From Friday until Fat Tuesday, the biggest, brightest parades rolled day and night throughout the city. In between the dozens of papier mâché floats depicting Roman and Egyptian gods and Greek muses, mostly black high school bands, cheerleaders, dance teams, flag and baton twirlers marched in tight formation, executing songs and routines that had been polished to dazzle weeks before. The weekend parades, particularly the superkrewes that parade at night, count as prime time; inclusion in them is an honorific reserved for the schools that really get down, whose basslines and high-stepping is never not on point. Except this year, when, mid-eight-count, someone from the crowd yelled “You came to slay!” a sparkling majorette broke her gameface and threw a laugh of recognition in that direction, just this once.”
“I cheer Bey on as she sings, “I like my Negro nose with Jackson Five nostrils.” But I cringe when I hear her chant, “You mix that Negro with that Creole make a Texas bamma” about her Alabama-born dad and her mom from Louisiana. This is the same reason I cringed at the L’Oreal ad that identified Beyonce as African-American, Native American and French and why I don’t appreciate her largely unknown song “Creole.”
Having grown up black-Black (read: dark-skinned) in colorstruck New Awlins, hearing someone, particularly a woman, make a distinction between Creole and “Negro” is deeply triggering. This isn’t just for me but for many New Orleanians.” – Yaba Blay, daughter of New Orleans #formation
Desiree Evans, New Orleans, on Facebook:
“i keep thinking about people needing to make room for southern folks to talk about their truths.
there’s power in people from the south telling their own stories, giving context to their own histories, voicing their own lived experiences and cultural survivalisms. regionalism, racism, classism, etc. have so often framed how southern stories have been told, and who gets to tell them, especially the stories of women, black folk, poor folks. what does it mean to actually make space for folks from the south to talk about the power of their own narratives, their truths, their stories of migration, their cultural remembrances. folks are rooted in places and people and experiences, and understanding the complex ways we carry those things and are shaped by them, is important.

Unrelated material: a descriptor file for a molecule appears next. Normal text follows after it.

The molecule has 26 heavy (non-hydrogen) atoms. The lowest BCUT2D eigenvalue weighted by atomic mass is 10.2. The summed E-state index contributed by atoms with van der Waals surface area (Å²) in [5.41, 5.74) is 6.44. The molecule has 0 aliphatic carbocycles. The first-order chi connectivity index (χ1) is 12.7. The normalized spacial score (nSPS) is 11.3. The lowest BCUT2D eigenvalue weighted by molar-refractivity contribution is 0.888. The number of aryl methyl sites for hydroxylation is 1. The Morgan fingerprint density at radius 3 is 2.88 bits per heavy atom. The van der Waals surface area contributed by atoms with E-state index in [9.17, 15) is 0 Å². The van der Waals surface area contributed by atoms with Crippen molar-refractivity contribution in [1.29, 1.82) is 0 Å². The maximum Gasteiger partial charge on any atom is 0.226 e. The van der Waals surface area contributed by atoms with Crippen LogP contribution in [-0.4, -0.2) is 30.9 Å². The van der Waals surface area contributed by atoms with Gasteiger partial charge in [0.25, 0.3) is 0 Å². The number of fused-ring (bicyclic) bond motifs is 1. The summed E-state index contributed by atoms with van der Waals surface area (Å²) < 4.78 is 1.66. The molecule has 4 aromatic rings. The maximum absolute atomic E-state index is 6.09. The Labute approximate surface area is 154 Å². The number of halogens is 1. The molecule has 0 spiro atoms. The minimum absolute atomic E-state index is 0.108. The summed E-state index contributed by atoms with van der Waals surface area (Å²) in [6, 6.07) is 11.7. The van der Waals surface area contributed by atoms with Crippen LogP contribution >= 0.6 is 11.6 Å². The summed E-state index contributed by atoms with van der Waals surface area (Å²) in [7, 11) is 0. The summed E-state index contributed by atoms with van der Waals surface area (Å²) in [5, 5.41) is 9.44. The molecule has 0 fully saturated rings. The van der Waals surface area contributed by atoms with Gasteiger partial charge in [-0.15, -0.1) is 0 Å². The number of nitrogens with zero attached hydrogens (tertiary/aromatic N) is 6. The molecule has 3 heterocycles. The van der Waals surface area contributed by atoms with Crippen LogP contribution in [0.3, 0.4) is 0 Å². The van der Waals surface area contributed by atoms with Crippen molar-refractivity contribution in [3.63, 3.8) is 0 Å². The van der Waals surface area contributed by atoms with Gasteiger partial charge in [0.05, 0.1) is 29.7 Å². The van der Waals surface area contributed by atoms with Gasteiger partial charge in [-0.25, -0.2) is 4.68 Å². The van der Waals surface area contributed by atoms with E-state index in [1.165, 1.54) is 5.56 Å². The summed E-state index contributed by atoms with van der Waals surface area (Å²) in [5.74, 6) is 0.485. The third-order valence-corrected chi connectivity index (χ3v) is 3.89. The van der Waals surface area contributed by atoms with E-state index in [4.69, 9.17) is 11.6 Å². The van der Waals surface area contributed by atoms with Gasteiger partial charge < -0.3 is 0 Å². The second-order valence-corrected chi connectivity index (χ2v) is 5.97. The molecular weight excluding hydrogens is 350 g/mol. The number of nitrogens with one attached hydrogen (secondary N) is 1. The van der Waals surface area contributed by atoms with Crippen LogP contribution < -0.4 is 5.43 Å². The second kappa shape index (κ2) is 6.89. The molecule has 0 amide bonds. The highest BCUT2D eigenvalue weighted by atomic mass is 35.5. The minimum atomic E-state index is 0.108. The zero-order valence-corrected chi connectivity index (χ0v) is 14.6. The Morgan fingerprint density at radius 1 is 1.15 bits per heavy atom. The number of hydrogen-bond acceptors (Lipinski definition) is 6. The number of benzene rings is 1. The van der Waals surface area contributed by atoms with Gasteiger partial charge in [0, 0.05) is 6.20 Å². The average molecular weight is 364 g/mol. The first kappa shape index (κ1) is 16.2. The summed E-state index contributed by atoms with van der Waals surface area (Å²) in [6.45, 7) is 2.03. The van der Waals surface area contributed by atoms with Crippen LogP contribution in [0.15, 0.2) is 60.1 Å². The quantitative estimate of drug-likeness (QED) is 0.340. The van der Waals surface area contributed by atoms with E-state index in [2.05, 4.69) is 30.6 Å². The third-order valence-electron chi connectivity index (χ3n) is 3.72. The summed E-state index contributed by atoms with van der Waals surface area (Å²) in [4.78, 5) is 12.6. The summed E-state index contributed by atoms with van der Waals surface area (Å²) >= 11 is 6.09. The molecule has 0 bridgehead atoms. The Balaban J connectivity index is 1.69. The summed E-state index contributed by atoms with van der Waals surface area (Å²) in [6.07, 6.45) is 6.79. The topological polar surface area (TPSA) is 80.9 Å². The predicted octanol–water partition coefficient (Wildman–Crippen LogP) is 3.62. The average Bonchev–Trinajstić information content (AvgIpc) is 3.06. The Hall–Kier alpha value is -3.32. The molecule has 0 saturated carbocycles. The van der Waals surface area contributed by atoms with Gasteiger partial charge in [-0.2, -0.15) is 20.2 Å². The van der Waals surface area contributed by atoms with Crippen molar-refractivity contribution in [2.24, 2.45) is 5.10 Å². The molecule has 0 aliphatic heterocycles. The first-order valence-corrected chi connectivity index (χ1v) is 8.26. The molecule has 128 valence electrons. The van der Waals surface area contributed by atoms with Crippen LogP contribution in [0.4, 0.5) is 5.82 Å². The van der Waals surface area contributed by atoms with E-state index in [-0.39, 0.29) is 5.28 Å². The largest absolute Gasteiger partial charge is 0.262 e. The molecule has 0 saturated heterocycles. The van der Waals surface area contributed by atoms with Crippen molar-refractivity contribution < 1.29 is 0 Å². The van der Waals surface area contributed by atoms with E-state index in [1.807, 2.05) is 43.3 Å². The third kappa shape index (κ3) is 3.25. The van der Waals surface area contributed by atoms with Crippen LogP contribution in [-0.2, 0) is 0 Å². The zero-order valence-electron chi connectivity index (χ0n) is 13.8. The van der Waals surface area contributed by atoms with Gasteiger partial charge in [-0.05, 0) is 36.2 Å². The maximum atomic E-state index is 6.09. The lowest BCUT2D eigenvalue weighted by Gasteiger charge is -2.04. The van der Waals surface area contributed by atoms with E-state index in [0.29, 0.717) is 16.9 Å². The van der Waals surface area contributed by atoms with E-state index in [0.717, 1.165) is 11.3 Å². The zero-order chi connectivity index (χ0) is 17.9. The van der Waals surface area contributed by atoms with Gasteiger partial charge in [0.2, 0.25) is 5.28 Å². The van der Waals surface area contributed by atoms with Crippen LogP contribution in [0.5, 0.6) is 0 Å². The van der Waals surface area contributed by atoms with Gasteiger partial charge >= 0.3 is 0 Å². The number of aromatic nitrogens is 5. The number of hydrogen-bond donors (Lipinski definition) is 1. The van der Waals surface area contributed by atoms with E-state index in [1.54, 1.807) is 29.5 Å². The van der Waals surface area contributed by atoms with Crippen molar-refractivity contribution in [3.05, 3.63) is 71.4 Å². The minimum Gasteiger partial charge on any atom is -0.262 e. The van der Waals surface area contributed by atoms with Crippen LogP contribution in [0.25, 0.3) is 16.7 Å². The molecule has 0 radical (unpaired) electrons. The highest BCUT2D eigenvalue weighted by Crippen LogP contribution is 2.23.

this is sort of about formation, but more about what it means for creators/artists to tell our own stories, to tell the stories of surviving and thriving in the south. what it means for your people to be from new iberia, to grow up in houston, and what you know and understand in all that your people carry from that. // i want more southern stories.”
“[I’m dreaming of] a place to erect a pop up museum that celebrates black gurls and womyn. our everyday inner lives. i’m looking for this venue in New Orleans. i had a dream where i was discussing this with someone and i shared these words: y’all out here gagging and losing oxygen over a black womyn y’all will never know, an artist doing her work while y’all don’t bother to be connected with the sistahs y’all supposedly care about and love. talking about radicalism and accountability with folks you ain’t in relationship with, while simultaneously shitting on the everyday love works of your supposed sistah kin.
my dreams are insightful and colorful and informed by ancestors of every realm. the dream ended with me saying: i’m trying to lead and live this joyous life niggah!
Rasheedah Phillips, Fabiola Jean-Louis, Desiree Evans, and Jessica Marie Johnson, i know this dream came through because of recent reflections and convos shared by and with y’all? I’m ever lovingly grateful FAM!”
“Bey, I hear you trying to unapologetically assert your Southern Blackness when you sing, “My daddy Alabama, momma Louisiana. You mix that Negro with that Creole make a Texas bamma.” I’m here for it. I can support that, even though you do not acknowledge the complicated, and often divisive, nature of colorism inherent in Creole identity politics. But, showing Hurricane Katrina inspired images and inserting yourself into the storm narrative is just as insensitive as using Katrina’s aftermath as a conversation starter when you meet a New Orleanian. Our trauma is not an accessory to put on when you decide to openly claim your Louisiana heritage.”
“Mardi Gras reflection and “Formation” commentary:
I walked from Canal and Rampart to St. Charles and Marengo on Bacchus Sunday to see these lil ladies, my favorite beings on the face of the earth – Janea and Christa Nichols-Marion, my nieces, my babies. They are the coolest people I know and two of my best friends regardless of the respective 11- and 15-year age difference.
The wisdom of my matriarchal line is apparent in these little ones. A legacy of Louisiana-born free women of color as far back as I can go (the mid-1700s). Leaders, mothers, land owners. I see in Janea and Christa the sacrifices that our ancestresses made and that their mother, my sister, continues to make for them to have access to power so as to reconceptualize it. That’s what it means to be southern-born, southern-living Afro-Creole women. We don’t work to own to prove, we work to own to liberate.